Nick Gibb: Maths Reforms (London Thames Maths Hub Primary Conference)

Nick Gibb spoke at the London Thames Maths Hub Primary Conference last week about the changes and reforms to maths education within the National Curriculum. Whatever we might think of the changes, they are certainly far reaching and for this reason it is worth reading the original script.

At Flurrish we are highly focused upon primary numeracy skills and, in particular, number bonds and times tables. It's worth noting what Nick Gibb had to say about this part of the curriculum:

"We have introduced a new national curriculum, which is more detailed and more demanding, to reflect the mastery approach. Year 1 pupils are introduced to all 4 functions and to basic fractions. In year 2, basic columnar addition and subtraction is studied, with carrying and borrowing in year 3. In year 2 the teaching of times tables begins, and pupils are expected to know all of the times tables up to 12 x 12 by year 4.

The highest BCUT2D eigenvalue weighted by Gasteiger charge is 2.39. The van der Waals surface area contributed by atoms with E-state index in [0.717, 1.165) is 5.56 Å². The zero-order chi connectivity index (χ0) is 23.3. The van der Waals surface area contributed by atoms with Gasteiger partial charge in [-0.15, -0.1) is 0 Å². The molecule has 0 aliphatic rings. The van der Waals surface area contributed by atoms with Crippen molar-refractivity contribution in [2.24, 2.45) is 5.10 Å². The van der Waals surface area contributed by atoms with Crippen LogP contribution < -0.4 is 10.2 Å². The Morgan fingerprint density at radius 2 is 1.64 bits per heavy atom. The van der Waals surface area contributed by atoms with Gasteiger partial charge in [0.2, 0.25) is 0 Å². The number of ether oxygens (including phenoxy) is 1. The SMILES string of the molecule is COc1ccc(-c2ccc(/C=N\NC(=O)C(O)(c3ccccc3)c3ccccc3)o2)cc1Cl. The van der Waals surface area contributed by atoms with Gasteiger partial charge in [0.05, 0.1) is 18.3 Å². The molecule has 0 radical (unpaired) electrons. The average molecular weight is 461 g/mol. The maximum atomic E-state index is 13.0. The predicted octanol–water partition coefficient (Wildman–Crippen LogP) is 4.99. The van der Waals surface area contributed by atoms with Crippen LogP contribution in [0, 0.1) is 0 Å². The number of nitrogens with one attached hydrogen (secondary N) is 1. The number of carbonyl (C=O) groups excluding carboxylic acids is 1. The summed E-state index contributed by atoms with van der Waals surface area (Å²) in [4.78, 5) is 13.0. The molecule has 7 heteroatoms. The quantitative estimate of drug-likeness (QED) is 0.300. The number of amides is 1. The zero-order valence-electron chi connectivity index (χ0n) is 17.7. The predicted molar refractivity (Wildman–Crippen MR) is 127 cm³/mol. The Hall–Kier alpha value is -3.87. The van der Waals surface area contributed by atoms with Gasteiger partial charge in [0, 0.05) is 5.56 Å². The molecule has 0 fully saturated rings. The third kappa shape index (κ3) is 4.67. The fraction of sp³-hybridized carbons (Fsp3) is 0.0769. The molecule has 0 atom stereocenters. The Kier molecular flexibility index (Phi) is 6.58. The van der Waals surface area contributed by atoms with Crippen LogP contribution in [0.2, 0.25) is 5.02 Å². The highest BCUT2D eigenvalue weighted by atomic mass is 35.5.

Instant recall of facts like times tables is crucial because the working memory is small and so they need to be committed to long term memory, as explained by Daniel Willingham in his book 'Why don't students like school'. Such recall from long term memory is essential to be able to add fractions, and perform long multiplication and division, which pupils will be taught in year 5 and year 6. The year by year approach sets out greater clarity and the focus on fluency in the essentials of maths allows time for pupils to practise more to ensure deep knowledge. We are also expecting the majority of pupils to move through programmes of study at roughly the same pace."

This picks out some important points:

(1) Maths builds upon skills. Children will find it easier with later topics if they have mastered earlier ones.

(2) Times tables (and implicitly number bonds) need to be committed to implicit memory to ease later learning.

(3) Practise!

We don't disagree with any of those points - we'd also add that you can turn memorisation in to a lot of fun for children and boost their confidence. Number.fy seamlessly fits in to the classroom and delivers BIG TIME on FUN and, more importantly, IMPACT. The startling results at Caddington Village School show that you can use the same starter activities with Number.fy but dramatically increase the amount of practise. So much so that 65% of the class knew all their 12x tables by the end of Year 2.